As a daily writer and reader, I can’t live without Twitter: I get story ideas there, I drum up freelance work there, I get inspired and educated there. But man, that 140-character limit is a bitch sometimes. And let’s face it--in Twitter’s big tent, there’s a helluva lot of noise. What if there were something like Twitter, but populated solely with unabridged snippets of interesting books, articles, and essays? Findings.com is exactly that: Instead of exchanging hashtagged brain farts and link-shortened headlines, users can post full-length quotations from whatever literary source they like (provided it’s electronic).
Findings.com is the brainchild of Steven Johnson, author of Where Good Ideas Come From. Johnson got the idea for Findings while writing that book, and wishing there were a 21st-century digital equivalent of "the commonplace book, one of the great intellectual engines of the Enlightenment: books of quotations assembled by hand by 18th-century readers, annotating and indexed and remixed by readers like Locke, Jefferson, and Priestley."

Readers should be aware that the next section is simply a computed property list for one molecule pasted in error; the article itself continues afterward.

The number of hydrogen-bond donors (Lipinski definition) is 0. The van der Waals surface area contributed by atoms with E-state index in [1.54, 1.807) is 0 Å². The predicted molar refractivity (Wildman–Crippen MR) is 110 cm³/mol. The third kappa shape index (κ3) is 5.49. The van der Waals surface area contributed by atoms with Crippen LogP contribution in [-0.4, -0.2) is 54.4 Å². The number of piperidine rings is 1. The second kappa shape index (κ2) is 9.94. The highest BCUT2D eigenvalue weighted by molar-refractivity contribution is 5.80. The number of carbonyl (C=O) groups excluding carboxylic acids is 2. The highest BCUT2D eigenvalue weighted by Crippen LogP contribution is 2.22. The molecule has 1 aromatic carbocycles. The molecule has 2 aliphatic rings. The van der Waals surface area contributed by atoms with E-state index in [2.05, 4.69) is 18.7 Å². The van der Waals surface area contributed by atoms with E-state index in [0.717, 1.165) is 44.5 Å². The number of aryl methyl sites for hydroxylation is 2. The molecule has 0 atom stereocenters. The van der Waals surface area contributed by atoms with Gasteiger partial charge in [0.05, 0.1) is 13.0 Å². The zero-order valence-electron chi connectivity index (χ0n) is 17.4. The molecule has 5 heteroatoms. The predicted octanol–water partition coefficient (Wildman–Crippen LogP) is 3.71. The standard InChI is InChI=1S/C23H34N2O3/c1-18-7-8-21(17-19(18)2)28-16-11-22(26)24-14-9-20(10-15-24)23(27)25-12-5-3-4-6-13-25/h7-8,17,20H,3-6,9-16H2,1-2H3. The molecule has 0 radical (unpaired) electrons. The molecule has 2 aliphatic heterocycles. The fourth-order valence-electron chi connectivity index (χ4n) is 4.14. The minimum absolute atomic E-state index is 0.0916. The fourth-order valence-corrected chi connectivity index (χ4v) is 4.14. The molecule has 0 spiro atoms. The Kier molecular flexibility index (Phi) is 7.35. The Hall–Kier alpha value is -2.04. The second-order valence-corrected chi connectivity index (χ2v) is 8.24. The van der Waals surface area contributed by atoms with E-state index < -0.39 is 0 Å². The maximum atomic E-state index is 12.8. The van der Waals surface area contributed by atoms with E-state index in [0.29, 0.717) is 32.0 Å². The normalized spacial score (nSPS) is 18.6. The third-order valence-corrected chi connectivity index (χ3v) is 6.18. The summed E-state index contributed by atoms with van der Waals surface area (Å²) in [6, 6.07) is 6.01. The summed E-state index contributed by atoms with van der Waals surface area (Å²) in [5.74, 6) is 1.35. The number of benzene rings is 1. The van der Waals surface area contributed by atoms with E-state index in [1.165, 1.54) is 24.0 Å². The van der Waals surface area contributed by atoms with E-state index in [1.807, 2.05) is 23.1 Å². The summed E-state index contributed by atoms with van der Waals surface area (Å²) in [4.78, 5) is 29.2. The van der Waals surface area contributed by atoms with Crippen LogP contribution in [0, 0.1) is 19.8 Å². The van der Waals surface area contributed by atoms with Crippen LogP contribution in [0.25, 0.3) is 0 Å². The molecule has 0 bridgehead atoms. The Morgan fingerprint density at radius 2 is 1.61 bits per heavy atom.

Findings provides a bookmarklet you install in your browser, so that anytime you see a bit of text you want to clip and share with your social-network-turned-library, you just hit the button. But the real genius of Findings is its e-book integration--especially with the Kindle, which has included a publically shareable "Highlights" function for years. By adding a Twitter-like interface layer to Highlights, Findings gives e-books an innovative edge on their paperbound ancestors: Here’s a social network that literally lets you actively read over other bookworms’ shoulders and watch their thought processes coalesce in real time. The site design is clean and quiet, like a library--and instead of inane Trending Topics, you get Trending Books. A social network that may actually make you smarter? From the author of Everything Bad Is Good For You, I’d expect nothing less.